TBHQ, which stands for tertiary butylhydroquinone, is commonly used in foods such as crackers, microwave popcorn, butter and chicken nuggets. Dr. O’Keefe explains, “It is not made from butane, it does not contain butane but it does contain a tertiary butyl group.”
TBHQ may also appear on your food packaging labels as preservative E319. The FDA allows .02% of the oils in your snack foods to be TBHQ, but do you really want any of this chemical in your diet? 3. PFOA in Microwave Popcorn Bags. The third of these microwave popcorn health risks isn’t actually an ingredient.
If you or someone you know is still eating microwave popcorn, listen up! I can’t tell you how many countless times I used to eat microwave popcorn when I worked in an office. My co-workers would buy one of those packs from the vending machine in the break room and pop that sucker right into the microwave and the whole floor would smell DELICIOUS!
What’s Really in Your Movie Theater Popcorn Topping? August 10, 2016. By. Dan Myers. Editor. Yeah, that’s not butter. ... TBHQ (tertiary Butylhydroquinone) is a synthetic preservative that prevents changes to color and flavor, and polydimethylsiloxane is a silicon-based polymer that’s used (in this application) as a defoaming agent.
Microwave popcorn is bad because of Tertiary Butylhydroquinone (TBHQ) TBHQ is a chemical preservative used in several processed foods like crackers and potato chips, pet food, cosmetics and household products (you know it can’t be good sign when there is overlap between the ingredient list in your floor polish and your hors d’ oeuvre platter).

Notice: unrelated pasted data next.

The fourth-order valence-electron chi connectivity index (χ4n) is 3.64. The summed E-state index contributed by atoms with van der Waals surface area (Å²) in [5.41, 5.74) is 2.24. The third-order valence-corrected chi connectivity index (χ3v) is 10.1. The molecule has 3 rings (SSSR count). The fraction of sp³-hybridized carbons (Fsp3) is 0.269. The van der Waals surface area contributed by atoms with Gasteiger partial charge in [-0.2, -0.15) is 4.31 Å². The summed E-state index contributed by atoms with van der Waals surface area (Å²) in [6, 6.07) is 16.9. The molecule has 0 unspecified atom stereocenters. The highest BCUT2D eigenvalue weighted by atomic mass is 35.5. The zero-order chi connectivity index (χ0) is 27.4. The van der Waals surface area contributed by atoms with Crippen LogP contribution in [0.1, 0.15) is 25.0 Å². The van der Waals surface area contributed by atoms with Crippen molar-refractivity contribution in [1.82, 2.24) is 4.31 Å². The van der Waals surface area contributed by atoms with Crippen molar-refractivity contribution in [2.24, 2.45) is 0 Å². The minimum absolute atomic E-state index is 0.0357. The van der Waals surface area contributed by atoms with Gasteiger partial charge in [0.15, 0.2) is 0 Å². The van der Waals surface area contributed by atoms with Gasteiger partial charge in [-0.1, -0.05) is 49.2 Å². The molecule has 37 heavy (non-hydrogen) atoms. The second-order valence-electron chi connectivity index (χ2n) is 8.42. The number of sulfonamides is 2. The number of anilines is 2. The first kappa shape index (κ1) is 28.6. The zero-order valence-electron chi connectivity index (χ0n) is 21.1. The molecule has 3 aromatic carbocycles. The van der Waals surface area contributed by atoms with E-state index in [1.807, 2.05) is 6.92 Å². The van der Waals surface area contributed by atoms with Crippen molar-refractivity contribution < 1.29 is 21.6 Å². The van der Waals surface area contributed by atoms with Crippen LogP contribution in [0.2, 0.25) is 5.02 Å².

TBHQ is unrelated to another chemical that has caused quite a bit of controversy surrounding microwave popcorn -- diacetyl. Used to create artificial butter flavoring, this chemical cost flavoring manufacturers $100 million in damages from 2002 to 2007, due to an epidemic of lung disease among factory workers believed to be caused by diacetyl.
Tertiary Butylhydroquinone, or TBHQ as it is more commonly referred to as, is in fact a chemical preservative which is a form of butane. It is used in foodstuffs to delay the onset of rancidness and greatly extends the storage life of foods.
i absolutely do not like the idea of tbhq being anywhere near food, that being said, i have done alot of reading on tbhq, and it is not actually butane, it is a compound that contains a butyl group, which is also naturally occuring in butter. i do not believe that that makes it safe however. the fda says that it is safe in small amounts. to ...
Tertiary Butylhodroquinone (TBHQ), like many food additives, is used to extend shelf life and prevents rancidity. It’s classified as an antioxidant (not to be confused with a natural antioxidant ...
Manufacturers then extend the popcorn’s shelf life by adding petroleum-derived antioxidant tertiary butylhydroquinone (TBHQ). This corrosion inhibitor is commonly used in biodiesel, and the FDA allows it in your food as a preservative.